Dansby Swanson circles the bases after connecting with his 20th home run of the season against San Francisco Giants pitching in the top of the third inning at Oracle Park in San Francisco (AP News photo)
Atlanta (88-54). 5. 10. 0
San Francisco (68-74). 1. 4. 0
Tuesday, September 13, 2022
By Lewis Rubman
SAN FRANCISCO–Bay area sports pages and talk shows, when they’re not going on about football and other usurpers of the headlines of September, are full of post mortems for the Giants and Athletics’ autumn hopes.
Since the Giants’ 5-1 defeat by the Atlanta Braves tonight isn’t going to change the fact that the team is, for 2022, dead in the water, I thought I’d bring up one possible cause of the team’s demise before going on to what seemed to me the significant details of tonight’s encounter.
Every so often, the Giants send their fans a survey in which they ask questions like what makes you want to attend Giant games and then give a list of possible answers that the fans are supposed to rank.
In the last one I saw, which was less than a month ago, “because I like baseball” wasn’t one of the options. Now, I understand that baseball is a business and its owners want to put people in the seats (and in front of their screens).
I don’t want to imply that the Giants are indifferent to the team’s inadequate performance this year, but I think the absence of the baseball option says something important-and negative-about the attitude of the San Francisco ownership and, indeed, of the monopoly that is Major League Baseball, Inc.
The Baseball Operations staff was, in fact, busy before this evening’s game began. They recalled southpaw reliever Thoma Sszapucki from Sacramento and optioned right handed ditto Zack Litell to the River Cats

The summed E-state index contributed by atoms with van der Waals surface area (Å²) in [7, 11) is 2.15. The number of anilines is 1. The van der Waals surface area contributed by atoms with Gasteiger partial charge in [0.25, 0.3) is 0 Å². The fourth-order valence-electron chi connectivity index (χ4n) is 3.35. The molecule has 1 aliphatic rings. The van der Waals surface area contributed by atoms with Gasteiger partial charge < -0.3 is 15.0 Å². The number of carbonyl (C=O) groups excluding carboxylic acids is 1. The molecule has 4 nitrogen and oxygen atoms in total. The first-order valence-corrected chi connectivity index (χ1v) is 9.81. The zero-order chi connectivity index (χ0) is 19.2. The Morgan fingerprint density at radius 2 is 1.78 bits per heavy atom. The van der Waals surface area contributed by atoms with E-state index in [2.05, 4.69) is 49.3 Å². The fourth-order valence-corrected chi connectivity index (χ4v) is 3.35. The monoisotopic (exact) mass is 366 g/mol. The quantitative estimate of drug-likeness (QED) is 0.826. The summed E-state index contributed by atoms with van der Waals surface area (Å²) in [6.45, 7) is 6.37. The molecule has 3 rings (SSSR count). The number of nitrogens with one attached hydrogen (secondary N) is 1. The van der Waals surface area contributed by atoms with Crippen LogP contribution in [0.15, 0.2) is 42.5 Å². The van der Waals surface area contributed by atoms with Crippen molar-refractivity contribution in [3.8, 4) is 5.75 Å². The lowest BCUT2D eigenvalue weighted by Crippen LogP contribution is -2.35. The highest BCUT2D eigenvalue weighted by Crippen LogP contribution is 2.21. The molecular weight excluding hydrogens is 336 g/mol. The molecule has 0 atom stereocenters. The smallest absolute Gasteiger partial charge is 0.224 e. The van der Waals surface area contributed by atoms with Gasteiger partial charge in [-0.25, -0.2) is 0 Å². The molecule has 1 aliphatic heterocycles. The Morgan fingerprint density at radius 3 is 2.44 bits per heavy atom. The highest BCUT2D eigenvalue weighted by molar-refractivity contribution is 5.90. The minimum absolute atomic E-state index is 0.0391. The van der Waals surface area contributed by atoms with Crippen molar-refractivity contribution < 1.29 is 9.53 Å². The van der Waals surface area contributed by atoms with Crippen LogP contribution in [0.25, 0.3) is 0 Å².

Tuesday game wrap: In tonight’s entertainment, the 87-54 Atlanta Braves sent right hander Kyle Wright (17-5, 3.23) against the woebegone 68-73 Giants. That’s the same Kyle Wright who, in his last start, a week ago today, went into his game against the even more woebegone Oakland Athletics with an ERA of 2.85).
The Bay Area treated Wright more kindly tonight. He went 5-1/3 innings and surrendered one run, earned, on three hits, three walks, and a wild pitch. He threw an even 100 pitches, 42 of which were balls. He earned his 18th win and brought his ERA down to 3.18.
Jakob Junis, coming to the mound at 4-5, 3.98, made his 16th start of the season and first ever against Atlanta.
The slider-sinker artist pitched better than his numbers indicated but still not very well. A few plays that were ruled hits-and, according to the not always fair rule book, those rulings were correct-were just bad breaks.
Junis went four plus innings and allowed four runs, all technically earned, on seven hits, one of which left the park, and a walk. He had five strikeouts and threw 92 pitches, 60 for strikes. He took the loss, his sixth against four wins and saw his ERA rise to 4.15.
The Giants touched Wright for a run right away. Mike Yastrzemski dropped a dying quail to left that got past Eddie Rosario for a one out double in the first. After Evan Longoria took a called third strike, Yaz took second on a wild pitch with Joc Pederson at the plate. Pederson’s single to right drove in Yastrzemski for the initial tally.